Today’s post is an information report on ladybugs, so I hope you enjoy it!
A Two Hundred Something Word Essay on Lady Bugs
By Lucia Roberts
In our world, there are about 5000 species of ladybugs ( ladybird, ladybeetle). That’s more than the population of Isabella Plains!
Ladybugs come in a range of different colours, but the most common colour in North America is the red ladybug with seven spots.
Ladybugs are a great help to farmers because they love eating aphids! Aphids are pesky little bugs that enjoy munching and infesting roses and other plants.
If you have a look at a ladybug, you’ll notice that they’re very bright and colourful; this is to warn other animals and insects that they’re not a Michelin star meal!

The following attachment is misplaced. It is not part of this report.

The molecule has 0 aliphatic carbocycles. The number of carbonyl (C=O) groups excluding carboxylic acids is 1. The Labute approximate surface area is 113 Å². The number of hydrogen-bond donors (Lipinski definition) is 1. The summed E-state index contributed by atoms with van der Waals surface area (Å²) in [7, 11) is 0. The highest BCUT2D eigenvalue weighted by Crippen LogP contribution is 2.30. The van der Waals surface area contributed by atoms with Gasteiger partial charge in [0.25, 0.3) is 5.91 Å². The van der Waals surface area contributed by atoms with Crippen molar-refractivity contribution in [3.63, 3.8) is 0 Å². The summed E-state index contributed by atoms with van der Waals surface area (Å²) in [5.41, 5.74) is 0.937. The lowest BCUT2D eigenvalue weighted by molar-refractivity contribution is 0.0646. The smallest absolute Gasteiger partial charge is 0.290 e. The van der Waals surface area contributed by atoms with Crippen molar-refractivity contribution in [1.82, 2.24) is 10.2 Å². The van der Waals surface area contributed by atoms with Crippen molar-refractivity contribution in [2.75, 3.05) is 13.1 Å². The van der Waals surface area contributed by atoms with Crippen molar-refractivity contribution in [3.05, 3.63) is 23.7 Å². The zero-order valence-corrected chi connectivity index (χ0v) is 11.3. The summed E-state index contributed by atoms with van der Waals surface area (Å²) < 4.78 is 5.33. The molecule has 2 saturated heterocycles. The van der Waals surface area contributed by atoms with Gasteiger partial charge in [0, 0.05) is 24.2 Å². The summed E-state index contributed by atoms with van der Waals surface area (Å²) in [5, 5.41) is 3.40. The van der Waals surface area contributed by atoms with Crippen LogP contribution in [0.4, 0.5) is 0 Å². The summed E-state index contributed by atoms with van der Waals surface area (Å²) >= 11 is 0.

One of the ladybugs defences is releasing a foul tasting fluid from joints in their legs. They might also play dead.
Ladybugs lay their eggs in rows or clusters on the bottom of a leaf, usually where some aphids have gathered. Their larvae which vary in colour and shape depending on the species emerge in a few days.
- Ladybugs are faster than most children! They can walk up to 24.1 kilometres in an hour! An average child walks about 3.2 kilometres per hour.
-Ladybugs are shorter than a teaspoon! They range from 0.762cm to 1.016cm, with a teaspoon measuring about 15.24 cm.
Scientific Name- Coccinellidae septempunctata
Family Name- Coccinellidae
Habitat- Forests, grasslands, near rivers and suburbs
Life Span- Two to three years
I hope you enjoyed this post and learnt something new!
Until the next post,
( The image was found on google images. Here’s the link, https://www.google.it/search?q=ladybugs&espv=2&biw=1920&bih=975&site=webhp&source=lnms&tbm=isch&sa=X&ved=0CAYQ_AUoAWoVChMIkJ_c16vCyAIVyzcUCh1sPQEI#imgrc=o-uKX-wwxPkAfM%3A )